Joe Duffy is in his element as Liveline callers pile into each other

The conversation turns ugly the moment the post-election Liveline opens

Joe Duffy: like any good referee in a sparring match, he  knows  his audience likes nothing better than a good scrap

Joe Duffy: like any good referee in a sparring match, he knows his audience likes nothing better than a good scrap

 

It’s Monday, election day plus two, and already on air discussions about coalition permutations are turning ugly. A Sinn Féin voter deems a partnership with Fianna Fáil as “very iffy”, rejecting outright any pairing with Fine Gael. This isn’t a problem for the Fine Gael supporter, who claims Sinn Féin has “blood on its hands”. Just half an hour into the conversation, the parties are hurling abuse at each other. Even by its own shouty standards, the first post-election edition of Liveline (RTÉ Radio 1, weekdays) is a bad-tempered affair.

Anyone hoping that the end of the election campaign means no more on-air political arguments has reckoned without Joe Duffy’s phone-in show.

The people may have spoken, but they haven’t talked to Joe yet.

And after an election in which the tectonic plates of Irish politics lurched dramatically, there’s plenty to talk about. From the moment the lines are open, the calls pile in and the callers pile into each other.

And so it continues, with the same hypnotic cruelty of a cat toying with a wounded mouse

On one level, the show provides a snapshot of why the country voted the way it did. Callers tell how they voted for Sinn Féin out of disillusionment with the political establishment: former Fianna Fáil voter Paul sums up the mood when he says he’s “fed up with the top two parties”. But what transforms the episode from rather obvious overview to cacophonous classic is the intervention of Fine Gael supporter Marian, whose well-spoken accent belies the ferocity of her partisanship.

While Marian’s factual arguments in favour of her “hero” Taoiseach Leo Varadkar are standard economic ones, it’s her formidable debating arsenal that really sets the show alight. She imperiously orders other callers to let her speak while dismissing them in patronisingly polite terms: “My dear, do you think houses are going to be shooting up like mushrooms?”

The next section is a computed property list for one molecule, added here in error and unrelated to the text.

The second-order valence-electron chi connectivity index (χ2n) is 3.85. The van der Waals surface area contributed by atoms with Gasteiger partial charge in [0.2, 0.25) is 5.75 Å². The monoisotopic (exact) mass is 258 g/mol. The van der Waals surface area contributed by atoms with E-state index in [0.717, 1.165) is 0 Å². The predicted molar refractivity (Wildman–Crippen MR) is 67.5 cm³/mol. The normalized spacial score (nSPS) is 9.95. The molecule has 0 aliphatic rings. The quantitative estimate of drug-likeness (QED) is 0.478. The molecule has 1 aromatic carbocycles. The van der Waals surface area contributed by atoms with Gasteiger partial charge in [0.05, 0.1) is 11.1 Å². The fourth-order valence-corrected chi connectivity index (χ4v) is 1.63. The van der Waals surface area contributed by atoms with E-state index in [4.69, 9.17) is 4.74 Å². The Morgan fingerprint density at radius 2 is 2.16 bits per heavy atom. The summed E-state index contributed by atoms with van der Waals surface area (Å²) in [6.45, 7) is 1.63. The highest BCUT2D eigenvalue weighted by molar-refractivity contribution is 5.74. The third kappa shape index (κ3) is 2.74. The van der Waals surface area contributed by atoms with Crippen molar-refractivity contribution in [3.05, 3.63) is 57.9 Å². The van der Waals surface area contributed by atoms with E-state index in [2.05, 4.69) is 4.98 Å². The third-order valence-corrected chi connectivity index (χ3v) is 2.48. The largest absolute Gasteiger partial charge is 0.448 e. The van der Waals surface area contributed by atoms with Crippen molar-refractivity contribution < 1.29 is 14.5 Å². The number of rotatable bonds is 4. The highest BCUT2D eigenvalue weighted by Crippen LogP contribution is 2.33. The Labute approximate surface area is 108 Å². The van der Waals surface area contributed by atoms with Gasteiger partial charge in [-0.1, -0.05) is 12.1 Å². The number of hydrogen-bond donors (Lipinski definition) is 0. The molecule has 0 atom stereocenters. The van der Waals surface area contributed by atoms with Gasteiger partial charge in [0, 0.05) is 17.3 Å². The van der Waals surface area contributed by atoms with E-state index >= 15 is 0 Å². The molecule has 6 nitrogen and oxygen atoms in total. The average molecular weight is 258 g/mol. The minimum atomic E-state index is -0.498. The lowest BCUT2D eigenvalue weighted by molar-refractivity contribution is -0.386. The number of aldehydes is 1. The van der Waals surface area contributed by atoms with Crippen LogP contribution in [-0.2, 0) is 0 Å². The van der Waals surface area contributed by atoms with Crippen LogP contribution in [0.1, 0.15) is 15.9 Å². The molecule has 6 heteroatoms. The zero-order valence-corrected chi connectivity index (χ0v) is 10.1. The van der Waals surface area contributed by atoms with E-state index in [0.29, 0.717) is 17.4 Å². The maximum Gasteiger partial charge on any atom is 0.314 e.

Marian also harks back to Sinn Féin’s past association with republican violence, from her “blood on their hands” remark to asking: “What did Sinn Féin ever do, except rob a few banks?”

This last line is too much even for Duffy, who chastises her in that anguished tone he reserves for callers who he knows are delivering radio gold. Marian occasionally apologises for “going too far”, but when another listener, Nicola, accuses Fine Gael of having blood on its own hands for its stewardship of the health system, Marian resumes her genteel Rottweiler approach, to the point that a plea goes up: “Joe, can you get her to calm down?”

Duffy half-heartedly breaks up the clinch: like any good referee in a sparring match, he also knows that his audience likes nothing better than a good scrap. Even so, one hopes that when actual coalition negotiations begin, it’s a more civilised affair than Duffy’s debate.

Throughout all this, Duffy plays up his show’s role as an election bellwether. He reveals the results from a pre-election audience survey conducted at an outside broadcast some weeks previously, informing listeners that he’s opening the envelope with a theatrical flourish that would be excessive at the Academy Awards ceremony.

He launches impromptu telephone polls on potential coalition combinations, while ostentatiously announcing that the voting can’t be manipulated by repeat calls, presumably to deter Vladimir Putin from interfering. As an afterthought, he adds that this poll is just an “indication”. Among the entertaining arguments and colourful opinions, it’s a reminder that Liveline may give voice to people, but it’s not the voice of the people.